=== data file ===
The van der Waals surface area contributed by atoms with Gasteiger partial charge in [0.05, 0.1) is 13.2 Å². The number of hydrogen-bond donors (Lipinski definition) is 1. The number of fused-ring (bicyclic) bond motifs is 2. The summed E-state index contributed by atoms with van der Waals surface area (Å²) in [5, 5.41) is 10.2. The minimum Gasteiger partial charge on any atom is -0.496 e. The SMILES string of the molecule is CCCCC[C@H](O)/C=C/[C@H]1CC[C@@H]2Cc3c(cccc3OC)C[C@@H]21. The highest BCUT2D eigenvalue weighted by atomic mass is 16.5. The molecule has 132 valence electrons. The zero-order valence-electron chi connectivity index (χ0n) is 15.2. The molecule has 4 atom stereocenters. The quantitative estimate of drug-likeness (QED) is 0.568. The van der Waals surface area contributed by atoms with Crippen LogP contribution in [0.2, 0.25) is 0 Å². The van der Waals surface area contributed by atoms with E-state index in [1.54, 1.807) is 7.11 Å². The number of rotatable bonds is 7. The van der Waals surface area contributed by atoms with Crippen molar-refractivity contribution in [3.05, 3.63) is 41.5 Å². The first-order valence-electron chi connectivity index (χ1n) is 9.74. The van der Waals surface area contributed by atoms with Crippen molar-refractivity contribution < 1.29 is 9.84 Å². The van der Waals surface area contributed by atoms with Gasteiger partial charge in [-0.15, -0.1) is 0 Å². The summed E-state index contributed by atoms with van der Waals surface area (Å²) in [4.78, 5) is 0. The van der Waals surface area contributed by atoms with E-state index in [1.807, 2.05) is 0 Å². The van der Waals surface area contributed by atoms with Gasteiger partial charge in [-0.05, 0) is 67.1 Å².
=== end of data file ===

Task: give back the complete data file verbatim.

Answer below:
The van der Waals surface area contributed by atoms with Gasteiger partial charge in [0.05, 0.1) is 13.2 Å². The number of hydrogen-bond donors (Lipinski definition) is 1. The number of fused-ring (bicyclic) bond motifs is 2. The summed E-state index contributed by atoms with van der Waals surface area (Å²) in [5, 5.41) is 10.2. The minimum Gasteiger partial charge on any atom is -0.496 e. The SMILES string of the molecule is CCCCC[C@H](O)/C=C/[C@H]1CC[C@@H]2Cc3c(cccc3OC)C[C@@H]21. The highest BCUT2D eigenvalue weighted by atomic mass is 16.5. The molecule has 132 valence electrons. The zero-order valence-electron chi connectivity index (χ0n) is 15.2. The molecule has 4 atom stereocenters. The quantitative estimate of drug-likeness (QED) is 0.568. The van der Waals surface area contributed by atoms with Crippen LogP contribution in [0.2, 0.25) is 0 Å². The van der Waals surface area contributed by atoms with E-state index in [1.54, 1.807) is 7.11 Å². The number of rotatable bonds is 7. The van der Waals surface area contributed by atoms with Crippen molar-refractivity contribution in [3.05, 3.63) is 41.5 Å². The first-order valence-electron chi connectivity index (χ1n) is 9.74. The van der Waals surface area contributed by atoms with Crippen molar-refractivity contribution < 1.29 is 9.84 Å². The van der Waals surface area contributed by atoms with Gasteiger partial charge in [-0.15, -0.1) is 0 Å². The summed E-state index contributed by atoms with van der Waals surface area (Å²) in [4.78, 5) is 0. The van der Waals surface area contributed by atoms with E-state index in [1.807, 2.05) is 0 Å². The van der Waals surface area contributed by atoms with Gasteiger partial charge in [-0.05, 0) is 67.1 Å².